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Coronavirus testing, temperature checks and quarantine will be imperfect, Hawaii health director says

  • CINDY ELLEN RUSSELL / CRUSSELL@STARADVERTISER.COM
                                Hawaii Health Director Bruce Anderson holds a press conference at the state Capitol on Monday.

    CINDY ELLEN RUSSELL / CRUSSELL@STARADVERTISER.COM

    Hawaii Health Director Bruce Anderson holds a press conference at the state Capitol on Monday.

Leading state health officials are basically pouring cold water on the hopes of anyone in Hawaii who expects that COVID-19 testing, temperature checks, health questionnaires or quarantine will somehow open a disease-free path to restarting the state’s tourism industry.

State Health Director Bruce Anderson told members of the Senate Special Committee on COVID-19 on Thursday that “you’re lucky” if even widespread testing would catch 30% of the people with COVID-19 who are infectious.

He also described thermal screening to detect airline passengers who have a fever as “very ineffective” and “a very crude and inaccurate indicator” that people could have the new coronavirus. That may be a bit disappointing to lawmakers, who appropriated $36 million last month for new temperature screening programs.

“We all expect that once we see arrivals, whether you do testing or not, there will be cases introduced,” said state Epidemiologist Dr. Sarah Park. “The testing will not stop the introductions.”

Park said people seem to be looking for a single solution — the one thing that will fix the problem — but there is none.

On the issue of testing, Anderson reminded lawmakers that health officials are testing 750 staff members and about 250 residents at the Hale Nani Rehabilitation and Nursing Center, which has a COVID-19 outbreak. No matter what protocols are established for travelers, outbreaks such as at Hale Nani will take priority over testing of travelers, he said.

Still, Anderson noted that Alaska has set up a system that includes “one of the options that’s probably most attractive to us,” which is a system that allows travelers to be tested before they board an airplane. People undergo testing a few days before they travel to Alaska, and if they provide proof of a legitimate test, Alaska’s quarantine requirement is waived, he said.

Travelers in Alaska are also allowed to get tested after they arrive, which has put a burden on hospitals in Anchorage and Fairbanks, he said, but it is an approach Hawaii is considering.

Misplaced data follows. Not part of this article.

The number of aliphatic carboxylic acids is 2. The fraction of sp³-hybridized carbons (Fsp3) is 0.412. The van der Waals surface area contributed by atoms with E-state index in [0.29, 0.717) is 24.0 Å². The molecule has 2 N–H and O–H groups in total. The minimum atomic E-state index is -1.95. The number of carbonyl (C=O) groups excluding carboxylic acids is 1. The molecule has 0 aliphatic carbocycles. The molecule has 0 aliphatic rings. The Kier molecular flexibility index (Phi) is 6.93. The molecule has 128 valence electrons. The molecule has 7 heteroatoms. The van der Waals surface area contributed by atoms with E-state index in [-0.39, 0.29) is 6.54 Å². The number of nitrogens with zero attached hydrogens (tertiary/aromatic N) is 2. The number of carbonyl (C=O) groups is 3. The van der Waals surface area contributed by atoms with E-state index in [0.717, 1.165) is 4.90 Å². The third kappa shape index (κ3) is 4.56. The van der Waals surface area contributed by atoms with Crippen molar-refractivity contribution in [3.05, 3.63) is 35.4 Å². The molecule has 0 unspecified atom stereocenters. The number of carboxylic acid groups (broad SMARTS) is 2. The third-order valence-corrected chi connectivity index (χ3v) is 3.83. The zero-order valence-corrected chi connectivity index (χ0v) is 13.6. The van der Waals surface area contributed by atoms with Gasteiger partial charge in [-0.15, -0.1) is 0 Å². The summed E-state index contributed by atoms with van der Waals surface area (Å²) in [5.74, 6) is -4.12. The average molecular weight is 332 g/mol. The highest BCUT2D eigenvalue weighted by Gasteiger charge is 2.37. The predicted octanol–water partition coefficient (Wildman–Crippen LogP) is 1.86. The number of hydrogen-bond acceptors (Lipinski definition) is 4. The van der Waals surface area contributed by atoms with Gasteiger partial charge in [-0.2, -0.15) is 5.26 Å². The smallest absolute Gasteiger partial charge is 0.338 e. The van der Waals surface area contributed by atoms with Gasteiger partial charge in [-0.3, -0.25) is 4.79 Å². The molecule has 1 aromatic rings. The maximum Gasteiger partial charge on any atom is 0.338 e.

Anderson said about a third of the travelers who arrive in Alaska from out of state show proof they were tested in advance, another third agree to be tested after they arrive and a third simply agree to quarantine.

Park said she personally would not trust such a negative test in a traveler, and Anderson said that even if Hawaii adopts a system of coronavirus testing at point of origin or upon arrival in Hawaii, travelers would need to fill out a health survey to ask them about any symptoms they might have.

“A test is not 100% reliable, far from it,” he said.

Park said the most important piece of the system in her view will be the ability to track people who develop symptoms after they arrive and clear the screening process. The state needs a way to locate both those people and the people with whom they have close contact.

She also said she supports pre-screening travelers at the point of origin to try to prevent people with symptoms from boarding the airplanes.

Park said that “everyone is on the same page in that we cannot keep this draconian measure of 14-day quarantine. It’s killing our economy, it’s killing us, and we have to come up with another solution.”

“We all have to accept, we’re living in a new COVID world. There will be new introductions no matter what kind of screening or whatnot we put in place. I just want to make sure that people understand that we don’t believe that a negative test of a traveler will be helpful, and we need to put other safeguards in place.”

People also need to permanently change their habits, she said. People need to continue to wear masks, wash hands, clean surfaces and have sick-leave policies in place so that ill people can stay home, she said.

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